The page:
Ephesians 4:32, “Be kind and compassionate to one another, forgiving each other, just as in Christ God forgave you.”
Forgiveness. I have been forgiven therefore I shall forgive, right? I sometimes struggle with forgiving people. Usually for me it is easy to forgive, but a few times I have had to pray and pray for God’s grace and help me to let go and forgive. I do not forgive because it is good for the other person, they may not even know I had a grievance about them, it is for the health of my own soul that I must forgive. I always think of it in terms of gunk, filth, or garbage that litters my heart and soul. The anger, hurt, frustration, that tends to build up and we carry it around. It is weighing you down, you may not notice, but when you let go of it for good you feel a breath of fresh air in your soul. It’ll be like someone opened the window and let out all the stale air. You do not forgive for the sake of the other person, you forgive for the sake of your own survival.
I recently saw someone that inspired me to write about forgiveness. Many years ago, his father came to my father for help. My dad was reluctant to help him because he was very busy, but the man insisted so he eventually did. Things did not go according to how the man had wanted, so he threatened to sue my dad. My dad sought legal counsel and learned the other man had no basis, or evidence, that would warrant a law suit. It was all gossip and empty threats. My dads business was hurt for a while, but eventually it picked back up to the pace it was at originally. This other man had been damaged, but it would seem he has recovered since his business appears to once again be thriving. This was a dark and terrible time for my family. For my dad, who had been doing his job for 30 years at that point, without any incident, it made him reconsider his faith in the gift he has. I got tired of the endless gossip, people prying and asking questions. I was angry, but not as much as my older sister. She would go on a rampage defending my father and tarnishing the other mans name, which was what that man was doing to my father. So I prayed. My mom prayed, and probably countless others who relied on my dad and trusted him. After the dust settled, my dads business started to get vandalized. I often suspected the other man’s children as he had two sons, that were the same age as me. I don’t have any proof, but it was what I felt in my heart.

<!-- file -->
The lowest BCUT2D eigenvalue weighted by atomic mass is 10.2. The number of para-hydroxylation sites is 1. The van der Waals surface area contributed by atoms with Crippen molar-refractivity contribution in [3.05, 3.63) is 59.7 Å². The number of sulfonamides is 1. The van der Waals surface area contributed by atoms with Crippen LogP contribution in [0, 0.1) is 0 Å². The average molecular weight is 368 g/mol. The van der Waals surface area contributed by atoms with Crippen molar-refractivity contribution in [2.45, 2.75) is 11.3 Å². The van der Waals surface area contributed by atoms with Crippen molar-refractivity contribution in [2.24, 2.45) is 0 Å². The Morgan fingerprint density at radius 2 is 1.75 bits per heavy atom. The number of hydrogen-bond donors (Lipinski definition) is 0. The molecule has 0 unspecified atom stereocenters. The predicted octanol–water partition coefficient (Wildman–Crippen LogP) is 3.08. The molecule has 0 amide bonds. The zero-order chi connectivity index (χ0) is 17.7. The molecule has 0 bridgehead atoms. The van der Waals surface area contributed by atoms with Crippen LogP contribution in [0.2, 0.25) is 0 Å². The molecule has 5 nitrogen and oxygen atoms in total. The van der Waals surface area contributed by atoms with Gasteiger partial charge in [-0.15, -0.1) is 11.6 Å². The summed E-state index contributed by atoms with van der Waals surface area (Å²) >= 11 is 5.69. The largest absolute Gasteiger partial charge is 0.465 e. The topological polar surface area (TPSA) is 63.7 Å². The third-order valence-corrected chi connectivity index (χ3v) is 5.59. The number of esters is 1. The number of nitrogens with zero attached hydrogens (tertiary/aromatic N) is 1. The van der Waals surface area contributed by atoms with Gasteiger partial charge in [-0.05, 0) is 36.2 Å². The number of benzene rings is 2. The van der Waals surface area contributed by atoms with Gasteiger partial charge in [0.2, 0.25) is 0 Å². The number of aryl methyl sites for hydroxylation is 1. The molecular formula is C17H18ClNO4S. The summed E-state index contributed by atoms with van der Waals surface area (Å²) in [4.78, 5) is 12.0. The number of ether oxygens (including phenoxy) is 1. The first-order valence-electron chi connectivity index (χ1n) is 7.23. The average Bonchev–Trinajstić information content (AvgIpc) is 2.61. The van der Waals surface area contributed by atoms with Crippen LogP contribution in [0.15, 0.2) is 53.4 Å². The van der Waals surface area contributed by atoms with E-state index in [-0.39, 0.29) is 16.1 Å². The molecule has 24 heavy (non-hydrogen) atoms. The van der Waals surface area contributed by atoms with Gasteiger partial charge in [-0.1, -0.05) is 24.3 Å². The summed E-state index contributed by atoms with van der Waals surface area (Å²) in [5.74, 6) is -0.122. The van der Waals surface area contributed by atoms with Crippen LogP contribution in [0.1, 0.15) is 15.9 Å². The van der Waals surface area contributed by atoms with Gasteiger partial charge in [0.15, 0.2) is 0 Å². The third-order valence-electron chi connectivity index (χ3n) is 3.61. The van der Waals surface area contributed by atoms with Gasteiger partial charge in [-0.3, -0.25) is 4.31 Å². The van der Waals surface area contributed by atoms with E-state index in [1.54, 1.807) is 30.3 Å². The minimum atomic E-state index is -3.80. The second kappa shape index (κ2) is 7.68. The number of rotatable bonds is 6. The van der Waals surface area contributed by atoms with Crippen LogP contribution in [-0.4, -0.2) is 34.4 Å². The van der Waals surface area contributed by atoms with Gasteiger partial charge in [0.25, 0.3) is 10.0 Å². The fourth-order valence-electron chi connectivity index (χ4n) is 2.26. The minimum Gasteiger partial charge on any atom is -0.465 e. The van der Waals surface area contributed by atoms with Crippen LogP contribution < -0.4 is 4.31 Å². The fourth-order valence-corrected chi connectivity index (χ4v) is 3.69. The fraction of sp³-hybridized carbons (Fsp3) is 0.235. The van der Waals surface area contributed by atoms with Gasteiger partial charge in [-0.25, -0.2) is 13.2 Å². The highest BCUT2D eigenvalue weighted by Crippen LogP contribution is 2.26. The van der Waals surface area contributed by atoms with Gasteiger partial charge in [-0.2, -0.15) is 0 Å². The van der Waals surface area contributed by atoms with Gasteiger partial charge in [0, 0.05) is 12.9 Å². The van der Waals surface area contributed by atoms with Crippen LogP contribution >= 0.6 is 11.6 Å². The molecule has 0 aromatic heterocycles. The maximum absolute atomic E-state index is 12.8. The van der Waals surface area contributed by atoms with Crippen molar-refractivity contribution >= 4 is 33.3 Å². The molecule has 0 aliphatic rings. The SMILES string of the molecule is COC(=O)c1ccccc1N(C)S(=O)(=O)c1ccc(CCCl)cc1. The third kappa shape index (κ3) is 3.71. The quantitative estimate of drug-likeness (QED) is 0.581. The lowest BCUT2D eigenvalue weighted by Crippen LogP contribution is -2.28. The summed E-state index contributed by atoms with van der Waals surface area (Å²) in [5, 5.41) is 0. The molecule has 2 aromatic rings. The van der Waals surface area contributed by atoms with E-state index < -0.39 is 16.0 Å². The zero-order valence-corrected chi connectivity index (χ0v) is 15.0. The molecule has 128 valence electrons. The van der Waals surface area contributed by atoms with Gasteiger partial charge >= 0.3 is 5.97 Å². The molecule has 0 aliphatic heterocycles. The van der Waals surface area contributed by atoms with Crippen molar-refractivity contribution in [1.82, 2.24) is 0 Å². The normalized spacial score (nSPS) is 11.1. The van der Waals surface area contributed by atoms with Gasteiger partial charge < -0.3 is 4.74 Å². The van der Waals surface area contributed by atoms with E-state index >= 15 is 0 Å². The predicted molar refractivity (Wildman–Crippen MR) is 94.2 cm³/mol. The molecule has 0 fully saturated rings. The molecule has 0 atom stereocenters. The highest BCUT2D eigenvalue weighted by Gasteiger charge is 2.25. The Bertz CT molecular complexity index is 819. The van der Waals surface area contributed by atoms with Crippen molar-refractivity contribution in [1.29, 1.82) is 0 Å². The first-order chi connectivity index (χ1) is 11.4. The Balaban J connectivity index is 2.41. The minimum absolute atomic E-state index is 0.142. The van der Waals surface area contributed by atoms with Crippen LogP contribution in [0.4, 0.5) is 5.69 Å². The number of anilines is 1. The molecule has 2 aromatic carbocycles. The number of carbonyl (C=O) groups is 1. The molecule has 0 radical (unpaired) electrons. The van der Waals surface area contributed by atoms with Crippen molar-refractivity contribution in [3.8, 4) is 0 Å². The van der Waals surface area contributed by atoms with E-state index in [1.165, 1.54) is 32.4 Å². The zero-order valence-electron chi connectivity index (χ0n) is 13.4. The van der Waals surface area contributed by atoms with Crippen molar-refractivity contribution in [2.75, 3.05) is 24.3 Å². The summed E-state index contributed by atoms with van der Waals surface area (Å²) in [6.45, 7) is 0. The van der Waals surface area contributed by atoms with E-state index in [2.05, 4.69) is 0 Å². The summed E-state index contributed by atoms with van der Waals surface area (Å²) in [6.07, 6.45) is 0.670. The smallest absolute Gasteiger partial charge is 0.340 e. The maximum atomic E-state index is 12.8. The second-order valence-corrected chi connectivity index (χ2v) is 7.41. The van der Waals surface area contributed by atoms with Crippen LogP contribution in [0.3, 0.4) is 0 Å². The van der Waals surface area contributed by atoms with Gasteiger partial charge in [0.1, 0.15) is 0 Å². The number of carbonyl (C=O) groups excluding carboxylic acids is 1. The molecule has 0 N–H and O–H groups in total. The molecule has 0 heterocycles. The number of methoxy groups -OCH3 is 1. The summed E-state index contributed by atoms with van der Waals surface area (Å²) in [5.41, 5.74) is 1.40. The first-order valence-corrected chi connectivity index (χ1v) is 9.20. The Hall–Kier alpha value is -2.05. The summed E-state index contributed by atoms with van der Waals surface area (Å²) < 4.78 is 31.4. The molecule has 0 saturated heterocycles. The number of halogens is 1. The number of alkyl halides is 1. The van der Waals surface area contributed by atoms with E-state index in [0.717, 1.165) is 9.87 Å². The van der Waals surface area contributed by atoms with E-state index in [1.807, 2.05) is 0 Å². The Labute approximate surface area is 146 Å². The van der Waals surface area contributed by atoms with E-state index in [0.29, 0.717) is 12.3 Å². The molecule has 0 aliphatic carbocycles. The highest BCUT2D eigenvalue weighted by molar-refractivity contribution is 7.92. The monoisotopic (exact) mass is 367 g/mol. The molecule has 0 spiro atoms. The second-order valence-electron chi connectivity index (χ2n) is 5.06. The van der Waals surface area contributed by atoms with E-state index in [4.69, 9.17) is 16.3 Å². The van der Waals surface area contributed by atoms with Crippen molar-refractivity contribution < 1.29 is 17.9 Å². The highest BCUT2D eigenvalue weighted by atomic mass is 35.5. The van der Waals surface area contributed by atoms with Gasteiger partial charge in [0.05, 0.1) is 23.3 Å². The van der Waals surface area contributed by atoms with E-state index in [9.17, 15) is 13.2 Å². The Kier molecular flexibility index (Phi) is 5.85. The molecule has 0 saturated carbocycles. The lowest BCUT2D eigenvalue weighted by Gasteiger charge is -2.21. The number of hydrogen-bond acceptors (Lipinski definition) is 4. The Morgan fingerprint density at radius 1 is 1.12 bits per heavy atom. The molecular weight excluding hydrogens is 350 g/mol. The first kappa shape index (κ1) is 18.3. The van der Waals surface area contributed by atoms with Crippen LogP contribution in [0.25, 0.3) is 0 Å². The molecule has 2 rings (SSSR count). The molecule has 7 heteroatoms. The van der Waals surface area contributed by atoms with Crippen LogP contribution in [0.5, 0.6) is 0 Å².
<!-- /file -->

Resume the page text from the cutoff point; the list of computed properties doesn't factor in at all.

I don’t think about this other man any more, and I don’t know if my sister does, but I do know that I have forgiven what was done and I no longer have to spend any time on it. It doesn’t concern me at all. It occurred to me the other day though, that he doesn’t feel the same. I ran into one of his sons and he shot me a terribly awful look. This isn’t the first encounter I have had with him, and it is usually the same. He still hates me and my family, and the emotion raw as if it happened yesterday. Instead of being angry at him, which would start the cycle over, I feel sad for him. The hurt and anger has rusted his soul. He blames me and my family still to this day for what happened to his dad, and I can’t do anything to rectify it or make it better, but I do prayfor him. He has no idea the freedom he would feel if he could just let it go.
Letting go isn’t easy, especially if forgiveness isn’t a muscle you have used before. But like any muscle, you practise, start with a smaller weight, and once it easy for you to lift the smaller weight you go up in size until you finally have reached your goal. It’ll take patience, and transgressions you thought you let go of will surface again, and you will have to pray about it and forgive them all over again. But I promise you this, it is worth it. If you feel bitterness remember, you aren’t forgiving for the good of the other person’s involved, you are forgiving because it is good FOR YOU.